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Insider's Guide To Seeing Art In Italy

20th November 2015

When it comes to manmade beauty, art is perhaps amongst the world's most beautiful. Immersing yourself in art museums and galleries while travelling can stimulate the mind and soul.

There is a reason revered artist Pablo Picasso famously said, "Art washes away from the soul the dust of everyday life." Experiencing art creates cherished lifetime memories.

Numerous artwork has stood the test of time and holds a special place in human history. Many of these iconic pieces can be found in Italy.

Indeed, the sheer number of masterpieces within this one country is breathtaking, with numerous pieces considered priceless. Sculptures, paintings, frescoes, mosaics and even entire architectural monuments are dotted throughout Italy, showcasing the wide variety of artistic movements and styles through the years.

But with so much to see, where should you start? And how can you avoid waiting in enormous lines? Fortunately, there's a smart way to see these works of art without competing with the crowds.

Read on to find the solution, along with plenty of top travel tips for seeing ample art with ease on your next holiday in Europe.

David, Florence (Built 1501-1504)

Possibly the most famous marble sculpture on the planet, 'David' by Michelangelo can be seen in the Galleria dell'Accademia (Accademia Gallery) in Florence.

The actual sculpture is housed in a huge, cavernous room within this gallery, and is not the replica in the city's main square (Piazza della Signoria) that people often photograph. Placed in front of the Palazzo Vecchio (town hall), this replica was added to the square in 1873 to pay respect to where Michelangelo intended the sculpture to be seen.

The temperature-controlled climate of the Accademia Gallery is better for conserving the stone. However, the angle from which visitors now see 'David' is not proportionately correct to its original intended site, so his hands appear bigger and out of perspective.

This is not Michelangelo's lack of skill, as you can witness for yourself by seeing the replica at the accurate angle. The best technique is to see both sculptures one after the other and directly compare the two. You'll gain a better artistic understanding.

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Sistine Chapel, Vatican (Painted 1508-1512)

Get in line bright and early for minimum waiting during the busy summer months, while queues for the Vatican shorten during winter.

Those wishing to see more of Rome should complete their Vatican tour swiftly and head directly to the Sistine Chapel fresco, also by Michelangelo. Like a true Renaissance man, he could do a raft of art techniques!

Your neck might start to ache from craning upwards to take in the ceiling. This can be avoided with a pocket mirror or by using one of the large rectangular mirrors provided.

Keep an eye out for jaw-dropping sections such as God touching fingers with Adam, symbolising the creation of mankind. In 'The Last Judgement' fresco, on the side wall, Michelangelo painted a self portrait of himself crumbling away and dying. He painted his own face onto the flayed skin held by St Bartholomew, symbolising his own pains as well as the biblical story of the Saint who was flayed alive.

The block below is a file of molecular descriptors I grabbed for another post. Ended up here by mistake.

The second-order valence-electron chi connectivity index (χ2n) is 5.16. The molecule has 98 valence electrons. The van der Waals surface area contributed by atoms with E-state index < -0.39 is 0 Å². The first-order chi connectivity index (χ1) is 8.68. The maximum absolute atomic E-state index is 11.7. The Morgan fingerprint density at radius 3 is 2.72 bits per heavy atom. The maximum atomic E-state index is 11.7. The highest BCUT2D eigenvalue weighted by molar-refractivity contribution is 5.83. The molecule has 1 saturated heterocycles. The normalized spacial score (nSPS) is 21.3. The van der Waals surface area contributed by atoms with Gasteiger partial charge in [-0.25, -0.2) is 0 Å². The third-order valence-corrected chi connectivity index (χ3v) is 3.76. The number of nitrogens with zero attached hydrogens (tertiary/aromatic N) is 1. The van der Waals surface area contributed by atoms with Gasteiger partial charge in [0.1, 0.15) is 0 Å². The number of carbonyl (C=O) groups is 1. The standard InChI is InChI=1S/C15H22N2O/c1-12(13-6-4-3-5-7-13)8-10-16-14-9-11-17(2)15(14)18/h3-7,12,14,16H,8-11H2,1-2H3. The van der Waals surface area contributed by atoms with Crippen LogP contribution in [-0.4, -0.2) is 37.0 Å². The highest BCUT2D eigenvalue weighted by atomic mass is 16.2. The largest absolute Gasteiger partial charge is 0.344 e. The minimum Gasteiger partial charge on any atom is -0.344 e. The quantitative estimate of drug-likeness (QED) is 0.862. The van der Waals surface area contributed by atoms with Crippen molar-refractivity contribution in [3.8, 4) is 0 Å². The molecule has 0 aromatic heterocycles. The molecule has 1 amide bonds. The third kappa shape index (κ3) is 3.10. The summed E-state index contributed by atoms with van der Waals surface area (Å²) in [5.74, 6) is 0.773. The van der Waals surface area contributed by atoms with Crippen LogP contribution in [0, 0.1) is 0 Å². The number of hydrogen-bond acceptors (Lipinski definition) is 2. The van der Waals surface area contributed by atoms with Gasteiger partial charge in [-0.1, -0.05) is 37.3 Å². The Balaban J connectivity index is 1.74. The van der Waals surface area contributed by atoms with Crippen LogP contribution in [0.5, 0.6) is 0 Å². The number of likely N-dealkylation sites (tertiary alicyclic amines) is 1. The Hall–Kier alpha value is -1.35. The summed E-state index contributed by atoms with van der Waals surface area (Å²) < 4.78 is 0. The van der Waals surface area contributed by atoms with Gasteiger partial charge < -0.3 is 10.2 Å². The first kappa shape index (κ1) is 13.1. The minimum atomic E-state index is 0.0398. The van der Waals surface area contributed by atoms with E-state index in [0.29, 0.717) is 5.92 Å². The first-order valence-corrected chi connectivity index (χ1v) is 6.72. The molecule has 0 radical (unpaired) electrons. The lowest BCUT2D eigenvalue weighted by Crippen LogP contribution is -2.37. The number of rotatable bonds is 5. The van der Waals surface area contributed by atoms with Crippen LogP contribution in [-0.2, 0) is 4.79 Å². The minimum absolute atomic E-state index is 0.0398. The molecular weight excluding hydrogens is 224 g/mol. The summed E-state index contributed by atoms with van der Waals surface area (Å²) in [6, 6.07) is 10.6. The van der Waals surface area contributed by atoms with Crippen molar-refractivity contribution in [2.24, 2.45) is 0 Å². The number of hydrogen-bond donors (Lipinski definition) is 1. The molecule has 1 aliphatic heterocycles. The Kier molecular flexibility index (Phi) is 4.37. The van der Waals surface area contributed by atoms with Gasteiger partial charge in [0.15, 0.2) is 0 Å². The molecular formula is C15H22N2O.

Once inside the Vatican, be sure to see other iconic artworks such as 'The School of Athens' by Raphael, which also has a portrait of Michelangelo as one of the scholars. He's the figure in the centre, dressed in brown pants and seated on the steps with his palm glumly under his chin.

Historians say Raphael added him as a tribute to the legendary artist who completed the Sistine Chapel just a short walk away.

The Last Supper, Milan (Painted 1494-1498)

Leonardo da Vinci was another Renaissance man, adept at oil paintings on canvas as well as mathematical and engineering studies. He was always inventing, taking pride in ingenuity and creativity to produce innovative solutions to problems. This was both a blessing and a curse, because 'The Last Supper' in Milan is in some ways a failed experiment.

Knowing that oil paints can show better, brighter colours than fresco pigments made from egg yolk, da Vinci painted 'The Last Supper' using oil paint directly onto the dry plaster called 'secco'. By contrast, 'fresco' is wet plaster. The oily paint did not set into the plaster as successfully, which is why it is crumbling apart today in the monastery of the Santa Maria delle Grazie church in Milan.

Only 25 people are allowed inside the refectory room where the fresco is painted, and can stay for just 15 minutes.

Use the time wisely by walking a perimeter of the room, then carefully viewing the fresco up close. Booking tickets online in advance can guarantee you are among the 25 viewers in a session. You can also talk to a travel agent to pre-book such tickets for you before your trip.

Take Postcards, Not Pictures

Although it's tempting to snap a quick photograph, the intense, harsh light from the flash on our modern cameras damages the artwork.

Many museums allow photography without flash, but all three of the aforementioned masterpieces have a strict no-photography policy to assist in preservation. Do your part and purchase postcards from the gift shop instead.